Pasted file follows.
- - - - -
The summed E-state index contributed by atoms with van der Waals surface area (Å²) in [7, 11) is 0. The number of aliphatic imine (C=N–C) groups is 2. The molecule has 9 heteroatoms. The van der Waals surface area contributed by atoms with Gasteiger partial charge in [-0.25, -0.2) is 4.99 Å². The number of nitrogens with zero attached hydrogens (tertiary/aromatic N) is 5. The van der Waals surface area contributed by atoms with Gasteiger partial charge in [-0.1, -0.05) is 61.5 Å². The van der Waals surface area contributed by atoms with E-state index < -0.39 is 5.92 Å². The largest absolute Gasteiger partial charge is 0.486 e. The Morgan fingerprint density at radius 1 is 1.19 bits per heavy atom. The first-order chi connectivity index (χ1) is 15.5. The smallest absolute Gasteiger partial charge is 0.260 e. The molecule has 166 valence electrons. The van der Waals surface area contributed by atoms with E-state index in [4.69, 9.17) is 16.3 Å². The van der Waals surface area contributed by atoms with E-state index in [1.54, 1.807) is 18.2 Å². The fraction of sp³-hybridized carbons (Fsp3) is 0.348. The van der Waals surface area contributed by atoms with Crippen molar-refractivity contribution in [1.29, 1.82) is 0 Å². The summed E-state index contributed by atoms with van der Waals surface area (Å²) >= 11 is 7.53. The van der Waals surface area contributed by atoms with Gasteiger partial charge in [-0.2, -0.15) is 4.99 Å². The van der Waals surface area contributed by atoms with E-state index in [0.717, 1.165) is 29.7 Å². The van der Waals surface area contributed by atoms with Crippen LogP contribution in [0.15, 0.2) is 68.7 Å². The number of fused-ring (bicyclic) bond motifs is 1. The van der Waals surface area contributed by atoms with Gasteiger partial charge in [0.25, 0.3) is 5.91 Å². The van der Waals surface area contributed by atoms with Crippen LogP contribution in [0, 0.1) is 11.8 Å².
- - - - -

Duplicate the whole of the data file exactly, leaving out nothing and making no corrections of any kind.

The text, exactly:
The summed E-state index contributed by atoms with van der Waals surface area (Å²) in [7, 11) is 0. The number of aliphatic imine (C=N–C) groups is 2. The molecule has 9 heteroatoms. The van der Waals surface area contributed by atoms with Gasteiger partial charge in [-0.25, -0.2) is 4.99 Å². The number of nitrogens with zero attached hydrogens (tertiary/aromatic N) is 5. The van der Waals surface area contributed by atoms with Gasteiger partial charge in [-0.1, -0.05) is 61.5 Å². The van der Waals surface area contributed by atoms with E-state index < -0.39 is 5.92 Å². The largest absolute Gasteiger partial charge is 0.486 e. The Morgan fingerprint density at radius 1 is 1.19 bits per heavy atom. The first-order chi connectivity index (χ1) is 15.5. The smallest absolute Gasteiger partial charge is 0.260 e. The molecule has 166 valence electrons. The van der Waals surface area contributed by atoms with E-state index in [4.69, 9.17) is 16.3 Å². The van der Waals surface area contributed by atoms with E-state index in [1.54, 1.807) is 18.2 Å². The fraction of sp³-hybridized carbons (Fsp3) is 0.348. The van der Waals surface area contributed by atoms with Crippen molar-refractivity contribution in [1.29, 1.82) is 0 Å². The summed E-state index contributed by atoms with van der Waals surface area (Å²) >= 11 is 7.53. The van der Waals surface area contributed by atoms with Gasteiger partial charge in [-0.2, -0.15) is 4.99 Å². The van der Waals surface area contributed by atoms with E-state index in [0.717, 1.165) is 29.7 Å². The van der Waals surface area contributed by atoms with Crippen LogP contribution in [0.15, 0.2) is 68.7 Å². The number of fused-ring (bicyclic) bond motifs is 1. The van der Waals surface area contributed by atoms with Gasteiger partial charge in [0.25, 0.3) is 5.91 Å². The van der Waals surface area contributed by atoms with Crippen LogP contribution in [0, 0.1) is 11.8 Å².